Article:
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Depending on the servo and the LEDs. The LEDs are rated at 12V so you can drive them up to 12V. I would recommend a constant current driver to match the LEDs.This driver probably needs up to 12V supplied to it at 167mA per LED light (I think I remember reading 12V 2W). This 12V power supply can also power the Arduino. Arduino has a 5V regulator so it will take the 12V and regulate it to 5V for the arduino. You can also use the 12V supply to power some 5V regulated supply to power all the servos. You need to sum up all these current requirements to see what current rating that 12V supply needs. Although Arduino has 5V regulated supply, it outputs no more than 500mA (I'm guestimating) so you can't power all servos with arduino 5V pin.

Okay just one more question. Thank you for all your help by the way. If I had a 12V supply and I connected it directly to the servos would I need something else to prevent to much power going to the servos? resistor maybe?
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You would need to read the sticker on the servo first. It tells you everything about how to power it. Post what you see on the sticker. You will likely need a 5V regulator if your servos run on 5V.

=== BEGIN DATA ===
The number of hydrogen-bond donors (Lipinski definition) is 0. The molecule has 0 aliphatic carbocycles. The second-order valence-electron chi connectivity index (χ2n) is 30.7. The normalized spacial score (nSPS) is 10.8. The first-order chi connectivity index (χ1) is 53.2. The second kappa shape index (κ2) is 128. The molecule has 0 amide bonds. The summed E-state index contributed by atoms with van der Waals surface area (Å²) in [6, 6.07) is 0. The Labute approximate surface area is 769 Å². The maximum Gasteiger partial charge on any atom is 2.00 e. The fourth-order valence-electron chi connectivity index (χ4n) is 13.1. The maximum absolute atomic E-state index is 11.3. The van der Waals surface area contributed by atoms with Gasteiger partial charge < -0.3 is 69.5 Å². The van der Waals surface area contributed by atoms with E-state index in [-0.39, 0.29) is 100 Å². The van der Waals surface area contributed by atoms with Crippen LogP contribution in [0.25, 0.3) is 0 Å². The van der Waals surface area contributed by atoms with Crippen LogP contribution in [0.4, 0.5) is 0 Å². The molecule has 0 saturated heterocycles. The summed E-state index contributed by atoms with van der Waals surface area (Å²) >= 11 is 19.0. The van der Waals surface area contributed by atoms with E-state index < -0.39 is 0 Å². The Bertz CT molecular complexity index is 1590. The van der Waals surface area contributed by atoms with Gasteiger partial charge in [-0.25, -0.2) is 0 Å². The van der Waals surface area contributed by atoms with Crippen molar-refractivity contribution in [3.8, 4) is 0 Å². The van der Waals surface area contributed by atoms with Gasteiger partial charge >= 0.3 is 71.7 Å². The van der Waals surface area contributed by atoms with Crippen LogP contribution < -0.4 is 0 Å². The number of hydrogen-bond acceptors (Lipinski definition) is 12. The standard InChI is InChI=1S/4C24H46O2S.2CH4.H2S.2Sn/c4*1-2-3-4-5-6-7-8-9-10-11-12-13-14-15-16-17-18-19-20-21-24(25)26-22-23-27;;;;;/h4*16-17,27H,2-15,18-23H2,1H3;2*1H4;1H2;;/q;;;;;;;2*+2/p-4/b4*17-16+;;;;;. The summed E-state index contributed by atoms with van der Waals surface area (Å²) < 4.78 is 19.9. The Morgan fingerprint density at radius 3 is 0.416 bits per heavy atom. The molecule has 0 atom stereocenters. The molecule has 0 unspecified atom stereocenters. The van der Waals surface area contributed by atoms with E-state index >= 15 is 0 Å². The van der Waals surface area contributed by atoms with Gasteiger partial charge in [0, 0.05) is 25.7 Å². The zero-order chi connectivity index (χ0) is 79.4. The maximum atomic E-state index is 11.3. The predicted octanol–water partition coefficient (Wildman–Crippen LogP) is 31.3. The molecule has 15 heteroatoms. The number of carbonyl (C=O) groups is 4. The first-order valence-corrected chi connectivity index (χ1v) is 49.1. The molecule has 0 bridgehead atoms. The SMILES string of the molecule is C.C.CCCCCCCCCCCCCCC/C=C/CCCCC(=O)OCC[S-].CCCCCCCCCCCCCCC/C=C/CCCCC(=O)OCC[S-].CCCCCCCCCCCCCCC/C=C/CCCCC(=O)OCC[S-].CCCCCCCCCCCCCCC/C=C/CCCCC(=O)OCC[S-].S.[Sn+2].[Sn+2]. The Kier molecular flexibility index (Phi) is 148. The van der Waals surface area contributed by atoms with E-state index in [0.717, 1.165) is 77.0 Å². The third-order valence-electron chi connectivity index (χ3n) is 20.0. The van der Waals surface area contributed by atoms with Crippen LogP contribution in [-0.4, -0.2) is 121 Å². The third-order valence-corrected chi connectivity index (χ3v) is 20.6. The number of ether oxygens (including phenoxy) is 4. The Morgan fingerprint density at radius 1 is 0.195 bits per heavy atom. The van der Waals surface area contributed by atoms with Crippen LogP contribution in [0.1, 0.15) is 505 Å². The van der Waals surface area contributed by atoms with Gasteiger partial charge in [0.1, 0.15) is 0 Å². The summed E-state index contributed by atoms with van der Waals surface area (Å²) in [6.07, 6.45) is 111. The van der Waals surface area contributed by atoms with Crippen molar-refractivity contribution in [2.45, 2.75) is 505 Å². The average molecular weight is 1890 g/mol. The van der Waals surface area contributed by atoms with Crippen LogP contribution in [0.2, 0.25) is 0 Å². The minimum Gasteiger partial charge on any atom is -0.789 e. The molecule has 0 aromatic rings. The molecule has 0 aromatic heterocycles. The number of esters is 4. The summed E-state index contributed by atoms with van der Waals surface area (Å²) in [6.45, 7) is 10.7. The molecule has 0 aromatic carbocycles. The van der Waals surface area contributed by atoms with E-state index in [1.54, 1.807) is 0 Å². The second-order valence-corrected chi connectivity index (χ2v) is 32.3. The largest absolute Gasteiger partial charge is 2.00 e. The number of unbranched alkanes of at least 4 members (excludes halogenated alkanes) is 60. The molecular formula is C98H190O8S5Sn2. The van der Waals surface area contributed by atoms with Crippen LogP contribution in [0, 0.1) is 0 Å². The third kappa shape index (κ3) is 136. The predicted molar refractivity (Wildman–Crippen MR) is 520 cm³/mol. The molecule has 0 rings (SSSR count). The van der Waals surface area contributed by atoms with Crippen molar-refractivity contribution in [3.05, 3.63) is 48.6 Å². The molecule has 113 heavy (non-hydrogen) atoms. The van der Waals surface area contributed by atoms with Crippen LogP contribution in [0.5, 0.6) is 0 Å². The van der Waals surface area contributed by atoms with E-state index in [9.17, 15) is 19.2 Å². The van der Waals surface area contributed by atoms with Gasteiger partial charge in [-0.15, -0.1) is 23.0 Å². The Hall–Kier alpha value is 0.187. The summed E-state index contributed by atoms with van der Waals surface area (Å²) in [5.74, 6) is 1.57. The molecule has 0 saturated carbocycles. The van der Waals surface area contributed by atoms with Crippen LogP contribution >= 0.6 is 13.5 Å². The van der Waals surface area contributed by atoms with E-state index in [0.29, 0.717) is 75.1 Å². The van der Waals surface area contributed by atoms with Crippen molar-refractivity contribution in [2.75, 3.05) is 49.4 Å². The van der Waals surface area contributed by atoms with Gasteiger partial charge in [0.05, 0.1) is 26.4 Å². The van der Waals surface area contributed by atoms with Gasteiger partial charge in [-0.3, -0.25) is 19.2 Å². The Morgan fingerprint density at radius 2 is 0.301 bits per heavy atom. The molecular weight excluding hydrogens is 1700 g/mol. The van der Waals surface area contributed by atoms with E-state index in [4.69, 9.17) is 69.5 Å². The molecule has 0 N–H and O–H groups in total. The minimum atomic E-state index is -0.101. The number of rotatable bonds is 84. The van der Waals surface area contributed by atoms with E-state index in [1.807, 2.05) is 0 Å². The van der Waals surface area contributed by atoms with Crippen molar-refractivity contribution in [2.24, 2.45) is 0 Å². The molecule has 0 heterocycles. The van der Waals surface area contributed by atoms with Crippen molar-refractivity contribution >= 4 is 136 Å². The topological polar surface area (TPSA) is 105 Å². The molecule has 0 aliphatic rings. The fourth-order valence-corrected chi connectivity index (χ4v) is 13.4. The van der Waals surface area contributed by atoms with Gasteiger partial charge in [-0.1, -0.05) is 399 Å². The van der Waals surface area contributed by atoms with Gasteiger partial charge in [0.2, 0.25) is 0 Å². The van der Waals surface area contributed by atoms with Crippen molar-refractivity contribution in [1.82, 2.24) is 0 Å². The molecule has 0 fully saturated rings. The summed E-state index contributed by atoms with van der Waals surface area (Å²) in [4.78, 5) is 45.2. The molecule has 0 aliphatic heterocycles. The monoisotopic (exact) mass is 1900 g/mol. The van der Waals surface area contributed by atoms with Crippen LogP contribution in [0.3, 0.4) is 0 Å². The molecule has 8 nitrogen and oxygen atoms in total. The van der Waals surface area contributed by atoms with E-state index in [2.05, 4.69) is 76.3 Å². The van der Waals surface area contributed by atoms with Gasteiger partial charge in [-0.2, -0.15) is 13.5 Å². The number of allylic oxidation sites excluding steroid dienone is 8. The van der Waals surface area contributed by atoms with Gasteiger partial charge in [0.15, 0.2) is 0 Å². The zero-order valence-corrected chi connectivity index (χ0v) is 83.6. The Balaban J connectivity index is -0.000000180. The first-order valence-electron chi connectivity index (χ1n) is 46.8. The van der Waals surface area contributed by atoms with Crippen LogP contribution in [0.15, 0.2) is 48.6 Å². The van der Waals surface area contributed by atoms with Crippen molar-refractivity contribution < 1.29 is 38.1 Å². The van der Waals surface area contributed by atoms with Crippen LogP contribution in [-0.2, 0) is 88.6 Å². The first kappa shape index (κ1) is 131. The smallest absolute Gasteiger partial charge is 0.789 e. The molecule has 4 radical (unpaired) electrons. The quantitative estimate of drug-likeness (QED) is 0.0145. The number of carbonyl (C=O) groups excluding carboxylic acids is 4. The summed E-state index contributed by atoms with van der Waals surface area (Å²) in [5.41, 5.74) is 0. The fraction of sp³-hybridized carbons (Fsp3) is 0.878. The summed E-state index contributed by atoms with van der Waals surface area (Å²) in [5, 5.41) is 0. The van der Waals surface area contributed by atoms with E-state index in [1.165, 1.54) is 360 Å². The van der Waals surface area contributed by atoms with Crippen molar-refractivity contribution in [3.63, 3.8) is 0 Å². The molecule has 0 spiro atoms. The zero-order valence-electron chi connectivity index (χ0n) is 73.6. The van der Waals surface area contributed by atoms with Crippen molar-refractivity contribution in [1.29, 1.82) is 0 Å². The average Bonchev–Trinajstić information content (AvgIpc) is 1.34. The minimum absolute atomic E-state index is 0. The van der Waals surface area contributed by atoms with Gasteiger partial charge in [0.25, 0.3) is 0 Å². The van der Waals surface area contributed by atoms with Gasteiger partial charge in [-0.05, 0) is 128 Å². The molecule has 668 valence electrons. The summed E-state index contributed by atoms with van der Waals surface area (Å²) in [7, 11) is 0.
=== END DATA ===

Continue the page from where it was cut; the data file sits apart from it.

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You would need to read the sticker on the servo first. It tells you everything about how to power it. Post what you see on the sticker. You will likely need a 5V regulator if your servos run on 5V.

well the only servo I have at the moment is the only one that came with the arduino kit and it does say 5V:

1= GND
2= Signal
3= 5V

I'm just not completely sure how everything flows and just making sure I kill something because of ignorance. If I have a battery pack of (just for the sake of this conversation) 4 AA's... would that power all 7 servos and the arduino without anything to regulate power?
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There is a circuit inside the servo to control its orientation as commanded by Arduino. If the servo says 5V, I would give it 5V. Try 4 AA rechargeable batteries instead. They add up to about 4.8V so it's closer than 6V to 5V. Then you don't need a regulator.
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I don't think you connected the grounds, Dave.
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Servos are typically 6 volt-tolerant. They're designed for R/C models, where four AAs used to be the norm.
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sorry, i haven't replied in a day or two. My job had me work a lot of hours.

thank you guys. You have taught me a lot and I'm pretty confident in this build. Can't wait to get started.